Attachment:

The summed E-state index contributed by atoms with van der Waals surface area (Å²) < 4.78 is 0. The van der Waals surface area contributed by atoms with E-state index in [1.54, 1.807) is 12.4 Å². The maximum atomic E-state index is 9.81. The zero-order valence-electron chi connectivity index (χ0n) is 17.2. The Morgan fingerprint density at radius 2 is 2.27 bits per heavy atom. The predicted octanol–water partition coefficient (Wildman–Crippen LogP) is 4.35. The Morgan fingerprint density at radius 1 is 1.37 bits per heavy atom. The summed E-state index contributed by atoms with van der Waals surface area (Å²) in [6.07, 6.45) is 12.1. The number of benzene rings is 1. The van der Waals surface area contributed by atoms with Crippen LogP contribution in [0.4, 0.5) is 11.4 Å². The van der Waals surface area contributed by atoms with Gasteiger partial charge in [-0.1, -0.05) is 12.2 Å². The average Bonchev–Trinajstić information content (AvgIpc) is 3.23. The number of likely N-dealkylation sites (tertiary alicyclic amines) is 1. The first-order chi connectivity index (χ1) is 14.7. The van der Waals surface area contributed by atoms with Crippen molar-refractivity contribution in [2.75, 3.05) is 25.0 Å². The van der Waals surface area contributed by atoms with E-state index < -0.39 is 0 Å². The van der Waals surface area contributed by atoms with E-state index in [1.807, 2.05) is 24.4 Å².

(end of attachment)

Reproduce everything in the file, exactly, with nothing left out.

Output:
The summed E-state index contributed by atoms with van der Waals surface area (Å²) < 4.78 is 0. The van der Waals surface area contributed by atoms with E-state index in [1.54, 1.807) is 12.4 Å². The maximum atomic E-state index is 9.81. The zero-order valence-electron chi connectivity index (χ0n) is 17.2. The Morgan fingerprint density at radius 2 is 2.27 bits per heavy atom. The predicted octanol–water partition coefficient (Wildman–Crippen LogP) is 4.35. The Morgan fingerprint density at radius 1 is 1.37 bits per heavy atom. The summed E-state index contributed by atoms with van der Waals surface area (Å²) in [6.07, 6.45) is 12.1. The number of benzene rings is 1. The van der Waals surface area contributed by atoms with Crippen LogP contribution in [0.4, 0.5) is 11.4 Å². The van der Waals surface area contributed by atoms with Gasteiger partial charge in [-0.1, -0.05) is 12.2 Å². The average Bonchev–Trinajstić information content (AvgIpc) is 3.23. The number of likely N-dealkylation sites (tertiary alicyclic amines) is 1. The first-order chi connectivity index (χ1) is 14.7. The van der Waals surface area contributed by atoms with Crippen molar-refractivity contribution in [2.75, 3.05) is 25.0 Å². The van der Waals surface area contributed by atoms with E-state index < -0.39 is 0 Å². The van der Waals surface area contributed by atoms with E-state index in [1.807, 2.05) is 24.4 Å².